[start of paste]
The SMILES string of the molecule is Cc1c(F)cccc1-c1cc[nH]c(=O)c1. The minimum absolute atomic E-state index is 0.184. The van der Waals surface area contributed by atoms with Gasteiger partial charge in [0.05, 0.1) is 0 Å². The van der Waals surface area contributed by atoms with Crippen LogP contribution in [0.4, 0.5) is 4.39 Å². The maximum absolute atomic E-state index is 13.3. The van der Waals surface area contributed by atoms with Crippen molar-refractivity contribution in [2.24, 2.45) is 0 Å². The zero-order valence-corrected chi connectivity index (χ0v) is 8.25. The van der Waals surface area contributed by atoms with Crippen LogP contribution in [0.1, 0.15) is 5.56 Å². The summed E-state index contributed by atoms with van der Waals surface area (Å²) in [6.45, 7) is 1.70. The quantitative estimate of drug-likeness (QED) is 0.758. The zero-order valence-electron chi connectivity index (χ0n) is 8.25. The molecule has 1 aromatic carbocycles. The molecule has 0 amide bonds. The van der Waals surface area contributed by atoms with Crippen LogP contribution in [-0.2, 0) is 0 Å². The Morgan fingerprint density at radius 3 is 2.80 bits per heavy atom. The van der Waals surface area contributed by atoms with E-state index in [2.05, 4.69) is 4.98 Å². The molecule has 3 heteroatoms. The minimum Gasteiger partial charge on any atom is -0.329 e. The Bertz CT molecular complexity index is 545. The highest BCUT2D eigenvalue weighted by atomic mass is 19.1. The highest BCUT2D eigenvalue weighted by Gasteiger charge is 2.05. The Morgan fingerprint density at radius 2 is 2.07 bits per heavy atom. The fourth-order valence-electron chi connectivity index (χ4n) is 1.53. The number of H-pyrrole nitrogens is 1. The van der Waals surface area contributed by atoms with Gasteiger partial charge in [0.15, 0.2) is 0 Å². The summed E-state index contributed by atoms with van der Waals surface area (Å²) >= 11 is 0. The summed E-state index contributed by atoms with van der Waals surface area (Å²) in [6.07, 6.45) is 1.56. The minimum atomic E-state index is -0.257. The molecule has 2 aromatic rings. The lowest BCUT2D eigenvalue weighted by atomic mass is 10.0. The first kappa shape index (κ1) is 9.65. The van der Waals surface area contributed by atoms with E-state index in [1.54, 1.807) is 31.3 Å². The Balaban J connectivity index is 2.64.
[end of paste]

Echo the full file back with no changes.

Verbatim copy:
The SMILES string of the molecule is Cc1c(F)cccc1-c1cc[nH]c(=O)c1. The minimum absolute atomic E-state index is 0.184. The van der Waals surface area contributed by atoms with Gasteiger partial charge in [0.05, 0.1) is 0 Å². The van der Waals surface area contributed by atoms with Crippen LogP contribution in [0.4, 0.5) is 4.39 Å². The maximum absolute atomic E-state index is 13.3. The van der Waals surface area contributed by atoms with Crippen molar-refractivity contribution in [2.24, 2.45) is 0 Å². The zero-order valence-corrected chi connectivity index (χ0v) is 8.25. The van der Waals surface area contributed by atoms with Crippen LogP contribution in [0.1, 0.15) is 5.56 Å². The summed E-state index contributed by atoms with van der Waals surface area (Å²) in [6.45, 7) is 1.70. The quantitative estimate of drug-likeness (QED) is 0.758. The zero-order valence-electron chi connectivity index (χ0n) is 8.25. The molecule has 1 aromatic carbocycles. The molecule has 0 amide bonds. The van der Waals surface area contributed by atoms with Crippen LogP contribution in [-0.2, 0) is 0 Å². The Morgan fingerprint density at radius 3 is 2.80 bits per heavy atom. The van der Waals surface area contributed by atoms with E-state index in [2.05, 4.69) is 4.98 Å². The molecule has 3 heteroatoms. The minimum Gasteiger partial charge on any atom is -0.329 e. The Bertz CT molecular complexity index is 545. The highest BCUT2D eigenvalue weighted by atomic mass is 19.1. The highest BCUT2D eigenvalue weighted by Gasteiger charge is 2.05. The Morgan fingerprint density at radius 2 is 2.07 bits per heavy atom. The fourth-order valence-electron chi connectivity index (χ4n) is 1.53. The number of H-pyrrole nitrogens is 1. The van der Waals surface area contributed by atoms with Gasteiger partial charge in [0.15, 0.2) is 0 Å². The summed E-state index contributed by atoms with van der Waals surface area (Å²) >= 11 is 0. The summed E-state index contributed by atoms with van der Waals surface area (Å²) in [6.07, 6.45) is 1.56. The minimum atomic E-state index is -0.257. The molecule has 2 aromatic rings. The lowest BCUT2D eigenvalue weighted by atomic mass is 10.0. The first kappa shape index (κ1) is 9.65. The van der Waals surface area contributed by atoms with E-state index in [1.54, 1.807) is 31.3 Å². The Balaban J connectivity index is 2.64.